Wilson’s opportunity to extricate herself from the show ultimately came about after a chance meeting Sept. 20, 2016, between Jeffrey Reiner, an executive producer and frequent director on the The Affair, and Girls creator Lena Dunham. After shooting on location in Montauk, New York, Dunham, producer Jenni Konner and other Girls cast and crewmembers headed to 668 The Gig Shack for lobster rolls and ran into crewmembers from The Affair. What happened next so disturbed Konner that she described the events in a detailed blind item on her and Dunham’s since-shuttered website Lenny Letter.

As recounted in Konner’s post, “a producer/director” on “another TV show that shoots nearby” struck up a conversation with Dunham in which he praised her comfort with nudity in explicit terms. “You would show anything. Even your asshole,” he said, according to Konner’s piece. Lamenting how difficult it was to get some of the actors on The Affair to shoot nude scenes, Reiner — who “seemed very drunk,” according to Konner’s post and other sources who were there — then allegedly asked Dunham if she would have dinner alone with Wilson the next night to persuade her to “show her tits, or at least some vag,” before he went on to “critique and crudely evaluate the bodies of all the women on his show.” At one point, Reiner pulled out his phone to show Dunham a graphic photo of “a mutual friend with a cock next to her face,” as Konner described it. Sources say that the image was of Affair actress Maura Tierney and a nude male actor working as a body double for actor Josh Stamberg. Reiner declined to comment.

Cleta Ellington, an assistant director on The Affair and a longtime associate of Reiner’s, has a different version of events. “The 2016 Montauk conversation described in Jenni Konner’s September 2016 Lenny Letter did not happen as portrayed by Konner,” says Ellington, who claims that she was the only other active participant in the interaction between Dunham and Reiner. “While this quick, funny conversation took a few explicit twists and turns, Lena was the provocateur in the conversation,” says the AD, who first worked with Reiner in 2006 on the NBC series Friday Night Lights. “Yes, we did discuss nudity, body doubles, the ins and outs of filming sex scenes, what the various networks expected, and even shared a nude picture of male genitalia after Lena accused The Affair of not showing equal male nudity. But our candid conversation did not once ever pause in discomfort. I feel the Lenny Letter, which inexplicably erased me from the conversation, was a clickbait smear against a trusted colleague.” Dunham and Konner did not respond to requests for comment.

Though they differ on the details surrounding the encounter, both accounts agree that Reiner showed Dunham a photo of a nude actor on his phone from a scene shot on a closed set, an image that sources say was taken off either a monitor or a computer. Ellington defends Reiner’s possession of the photo, explaining that he had to send it to Stamberg for approval of his body double and that it had already aired on TV. (Why Reiner still had it on his phone a year after the airdate is unclear.) Still, a SAG-AFTRA spokesperson says, if true, the conduct is “outrageous and reprehensible,” and that it would “violate the terms of our agreement.”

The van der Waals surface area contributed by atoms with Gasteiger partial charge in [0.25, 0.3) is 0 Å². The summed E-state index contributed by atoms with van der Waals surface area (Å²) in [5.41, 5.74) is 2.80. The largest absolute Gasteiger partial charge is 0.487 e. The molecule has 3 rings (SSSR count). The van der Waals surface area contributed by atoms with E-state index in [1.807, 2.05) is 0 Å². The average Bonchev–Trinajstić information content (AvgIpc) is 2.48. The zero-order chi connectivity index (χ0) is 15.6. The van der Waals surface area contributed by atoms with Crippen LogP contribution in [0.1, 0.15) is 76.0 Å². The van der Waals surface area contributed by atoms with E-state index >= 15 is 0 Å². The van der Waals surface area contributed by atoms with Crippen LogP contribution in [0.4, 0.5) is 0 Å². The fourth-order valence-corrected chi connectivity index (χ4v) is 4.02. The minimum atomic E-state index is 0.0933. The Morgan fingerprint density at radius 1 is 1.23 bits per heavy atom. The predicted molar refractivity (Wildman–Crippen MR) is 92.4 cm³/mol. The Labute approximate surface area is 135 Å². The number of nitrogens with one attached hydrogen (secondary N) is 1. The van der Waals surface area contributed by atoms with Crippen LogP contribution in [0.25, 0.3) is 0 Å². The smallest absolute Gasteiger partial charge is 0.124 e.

Reiner and Dunham’s encounter left multiple members of the Affair cast and crew troubled. Treem, who had been in L.A. at the time, heard about the incident and flew out to set within a matter of days. But even so, insiders say there were no repercussions at first. Notes one: “The initial reaction from Sarah, which was then supported by Showtime, was to rally the troops around the director.”

It wasn’t until Konner’s account published on Lenny Letter two weeks later that Reiner met with HR, though sources say no action was taken at the time. Meanwhile, Showtime president and CEO David Nevins called Peter Benedek at UTA, the agency that then represented Dunham and Konner. Accounts diverge on what was said on the call. One insider says Nevins asked if Benedek could ask the pair to quiet down about the incident, which the agent then relayed to them. But another source familiar with the call maintains that Nevins was simply trying to defuse what had become a tense situation. Both Benedek and Nevins declined to comment.

Shortly after the Lenny Letter item posted, Treem sent a cast- and crew-wide email about sexual harassment without explicitly addressing the incident. “In conversations with Jeff [Reiner] and Michele [Giordano, a co-executive producer], we on the management side of this ship just want to state what should be obvious: We have a zero tolerance policy on sexual harassment and assault,” she wrote in the email obtained by THR, suggesting that everyone should heed the advice her preschooler was given at his Montessori school and yell, “Please respect my body” should anyone feel uncomfortable. “This is a sexy industry and we are creating a show with a lot of sexual content … But we want to keep that sexy, sexy stuff onscreen. Offscreen, we want to make sure you feel safe and protected while you’re working with us.”

Although the showrunner had intended to calm cast and crew with the email, it was not well received by those who felt the Reiner incident wasn’t being properly addressed or that their discomfort on set wasn’t being taken seriously. But according to Treem, only the network executives were permitted to address the situation. “I asked Showtime if we could shut down production for weeks. I asked for sensitivity training. I asked for Jeff Reiner to address the cast and crew,” Treem tells THR. “I was told that Showtime had to be the one to handle it.”